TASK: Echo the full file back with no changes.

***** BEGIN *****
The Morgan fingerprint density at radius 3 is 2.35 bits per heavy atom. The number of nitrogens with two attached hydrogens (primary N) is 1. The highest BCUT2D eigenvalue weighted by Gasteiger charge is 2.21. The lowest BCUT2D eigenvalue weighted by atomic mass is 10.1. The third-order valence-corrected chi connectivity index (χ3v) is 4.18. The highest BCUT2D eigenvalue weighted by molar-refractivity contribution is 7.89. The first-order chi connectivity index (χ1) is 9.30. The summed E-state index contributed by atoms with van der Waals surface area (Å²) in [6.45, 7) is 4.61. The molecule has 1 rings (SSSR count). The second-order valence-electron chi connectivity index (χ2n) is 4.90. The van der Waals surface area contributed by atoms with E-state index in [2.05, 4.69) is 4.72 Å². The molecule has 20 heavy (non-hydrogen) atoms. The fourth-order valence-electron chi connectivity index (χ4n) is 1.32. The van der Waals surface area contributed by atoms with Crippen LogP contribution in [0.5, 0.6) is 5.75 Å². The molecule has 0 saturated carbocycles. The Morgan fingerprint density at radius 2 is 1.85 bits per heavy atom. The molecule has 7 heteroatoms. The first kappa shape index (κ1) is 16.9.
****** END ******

The Morgan fingerprint density at radius 3 is 2.35 bits per heavy atom. The number of nitrogens with two attached hydrogens (primary N) is 1. The highest BCUT2D eigenvalue weighted by Gasteiger charge is 2.21. The lowest BCUT2D eigenvalue weighted by atomic mass is 10.1. The third-order valence-corrected chi connectivity index (χ3v) is 4.18. The highest BCUT2D eigenvalue weighted by molar-refractivity contribution is 7.89. The first-order chi connectivity index (χ1) is 9.30. The summed E-state index contributed by atoms with van der Waals surface area (Å²) in [6.45, 7) is 4.61. The molecule has 1 rings (SSSR count). The second-order valence-electron chi connectivity index (χ2n) is 4.90. The van der Waals surface area contributed by atoms with E-state index in [2.05, 4.69) is 4.72 Å². The molecule has 20 heavy (non-hydrogen) atoms. The fourth-order valence-electron chi connectivity index (χ4n) is 1.32. The van der Waals surface area contributed by atoms with Crippen LogP contribution in [0.5, 0.6) is 5.75 Å². The molecule has 0 saturated carbocycles. The Morgan fingerprint density at radius 2 is 1.85 bits per heavy atom. The molecule has 7 heteroatoms. The first kappa shape index (κ1) is 16.9.